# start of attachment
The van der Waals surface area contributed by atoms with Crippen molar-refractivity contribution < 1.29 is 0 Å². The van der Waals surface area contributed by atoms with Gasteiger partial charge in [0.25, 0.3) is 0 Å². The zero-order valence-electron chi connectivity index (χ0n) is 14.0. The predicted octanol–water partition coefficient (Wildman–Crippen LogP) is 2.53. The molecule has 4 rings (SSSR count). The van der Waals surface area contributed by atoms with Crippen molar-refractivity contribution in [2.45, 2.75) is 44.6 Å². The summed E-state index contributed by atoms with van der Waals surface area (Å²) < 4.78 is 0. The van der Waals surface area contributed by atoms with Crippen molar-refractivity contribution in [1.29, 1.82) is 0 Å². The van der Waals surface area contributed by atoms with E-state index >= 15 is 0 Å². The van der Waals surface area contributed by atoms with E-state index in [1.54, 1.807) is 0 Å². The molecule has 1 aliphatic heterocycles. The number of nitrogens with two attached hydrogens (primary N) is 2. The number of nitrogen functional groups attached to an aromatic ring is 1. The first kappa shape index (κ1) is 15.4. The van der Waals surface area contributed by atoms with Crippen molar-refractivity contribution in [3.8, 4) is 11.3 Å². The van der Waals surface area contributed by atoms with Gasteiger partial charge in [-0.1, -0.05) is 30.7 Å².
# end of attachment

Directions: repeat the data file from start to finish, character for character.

The van der Waals surface area contributed by atoms with Crippen molar-refractivity contribution < 1.29 is 0 Å². The van der Waals surface area contributed by atoms with Gasteiger partial charge in [0.25, 0.3) is 0 Å². The zero-order valence-electron chi connectivity index (χ0n) is 14.0. The predicted octanol–water partition coefficient (Wildman–Crippen LogP) is 2.53. The molecule has 4 rings (SSSR count). The van der Waals surface area contributed by atoms with Crippen molar-refractivity contribution in [2.45, 2.75) is 44.6 Å². The summed E-state index contributed by atoms with van der Waals surface area (Å²) < 4.78 is 0. The van der Waals surface area contributed by atoms with Crippen molar-refractivity contribution in [1.29, 1.82) is 0 Å². The van der Waals surface area contributed by atoms with E-state index >= 15 is 0 Å². The van der Waals surface area contributed by atoms with E-state index in [1.54, 1.807) is 0 Å². The molecule has 1 aliphatic heterocycles. The number of nitrogens with two attached hydrogens (primary N) is 2. The number of nitrogen functional groups attached to an aromatic ring is 1. The first kappa shape index (κ1) is 15.4. The van der Waals surface area contributed by atoms with Crippen molar-refractivity contribution in [3.8, 4) is 11.3 Å². The van der Waals surface area contributed by atoms with Gasteiger partial charge in [-0.1, -0.05) is 30.7 Å².